Guidance for Settlement and completing formalities for all new greencard holders, landing in USA, an awareness article in public interest by OM International, a leading VISA consultant in Gujarat

Welcome to the United States 

A guide for New Immigrants  :

Give Your New Address to USCIS
      You must notify USCIS if you change your address. File Form AR-11, Change of Address, within 10 days of your relocation. For information on filing a change of address, go to the USCIS website at or call Customer Service at 1-800-375-5283. You must notify USCIS each time you change your address.
       For more information, call USCIS at 1-800-375-5283 or visit

If You Are a Conditional Permanent Resident

       You may be in the United States as a conditional permanent resident (CR). You are a CR if you were married for less than two years to your U.S. citizen or permanent resident spouse on the day your permanent resident status was granted. If you have children, they also may be CRs. See  Form I-751, Petition to Remove the Condition on Residence, for instruction on the filing process for children. Some immigration investors are also CRs. A CR has the same rights and responsibilities as a permanent resident. The conditional permanent resident must file Form I-751, and immigration investors must file Form I-829, Petition by Entrepreneur to Remove conditions, within two years of the date they were granted conditional permanent resident status. This date is usually the expiration date of your Permanent Resident Card. You should file these forms within the 90 days period prior to the two-year anniversary of when you got your conditional permanent residence. If you do not do this you could lose your immigration status.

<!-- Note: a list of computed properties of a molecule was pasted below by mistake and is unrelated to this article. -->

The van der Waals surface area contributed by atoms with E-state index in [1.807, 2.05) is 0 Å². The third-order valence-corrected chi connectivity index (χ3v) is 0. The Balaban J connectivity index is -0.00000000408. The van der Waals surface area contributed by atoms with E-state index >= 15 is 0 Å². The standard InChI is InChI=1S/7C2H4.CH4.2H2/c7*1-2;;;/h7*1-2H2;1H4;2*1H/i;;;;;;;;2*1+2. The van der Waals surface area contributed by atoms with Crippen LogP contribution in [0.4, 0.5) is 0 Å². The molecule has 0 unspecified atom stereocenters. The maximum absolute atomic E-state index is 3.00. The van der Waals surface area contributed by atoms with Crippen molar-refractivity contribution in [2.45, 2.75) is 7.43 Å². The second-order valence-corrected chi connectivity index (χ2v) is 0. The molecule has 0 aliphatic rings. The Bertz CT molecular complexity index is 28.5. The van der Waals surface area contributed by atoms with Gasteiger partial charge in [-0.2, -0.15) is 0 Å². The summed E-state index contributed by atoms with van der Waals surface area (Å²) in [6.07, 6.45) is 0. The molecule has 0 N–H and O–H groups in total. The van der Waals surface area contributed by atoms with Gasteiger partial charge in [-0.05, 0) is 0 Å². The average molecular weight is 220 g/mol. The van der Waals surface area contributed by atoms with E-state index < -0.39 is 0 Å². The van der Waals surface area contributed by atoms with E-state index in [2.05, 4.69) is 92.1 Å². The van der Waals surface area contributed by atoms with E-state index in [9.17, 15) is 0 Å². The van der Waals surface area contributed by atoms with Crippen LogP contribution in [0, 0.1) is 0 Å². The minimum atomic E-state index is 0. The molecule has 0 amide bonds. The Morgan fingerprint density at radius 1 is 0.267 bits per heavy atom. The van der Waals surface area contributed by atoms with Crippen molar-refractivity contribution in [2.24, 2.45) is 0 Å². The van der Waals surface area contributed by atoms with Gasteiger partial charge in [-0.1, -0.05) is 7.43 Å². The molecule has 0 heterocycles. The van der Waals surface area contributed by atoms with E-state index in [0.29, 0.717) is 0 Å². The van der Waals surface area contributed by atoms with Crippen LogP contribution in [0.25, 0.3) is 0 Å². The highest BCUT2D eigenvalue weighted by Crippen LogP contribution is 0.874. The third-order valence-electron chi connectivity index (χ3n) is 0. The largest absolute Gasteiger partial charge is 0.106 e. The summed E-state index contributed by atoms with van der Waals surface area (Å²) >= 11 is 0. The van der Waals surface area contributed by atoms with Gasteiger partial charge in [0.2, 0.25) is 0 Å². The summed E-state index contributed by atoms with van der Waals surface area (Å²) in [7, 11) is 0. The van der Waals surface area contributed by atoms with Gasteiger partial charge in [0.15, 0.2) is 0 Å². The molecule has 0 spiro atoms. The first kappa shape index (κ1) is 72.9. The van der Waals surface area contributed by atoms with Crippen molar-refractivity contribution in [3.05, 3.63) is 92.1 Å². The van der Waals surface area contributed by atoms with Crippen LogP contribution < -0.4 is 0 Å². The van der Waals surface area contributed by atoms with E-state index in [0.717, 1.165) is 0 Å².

Filing Form I-751 with Your Husband or Wife 
      If you are a CR and you immigrated based on your marriage to a U.S. citizen or permanent resident, then you and your spouse must file Form I-751 together so that you can remove the conditions on your permanent resident status. Sometimes, you do not have to file Form I-751 with your husband or wife. If you are no longer married to your spouse or if your spouse abused you, you can file Form I-751 by yourself. You can also file Form I-751 by yourself if deportation from the United States would result in extreme hardship. If you are not applying with your spouse, you can file Form I-751 at any time after you become a CR.

Filing USCIS Form I-751 AND I-829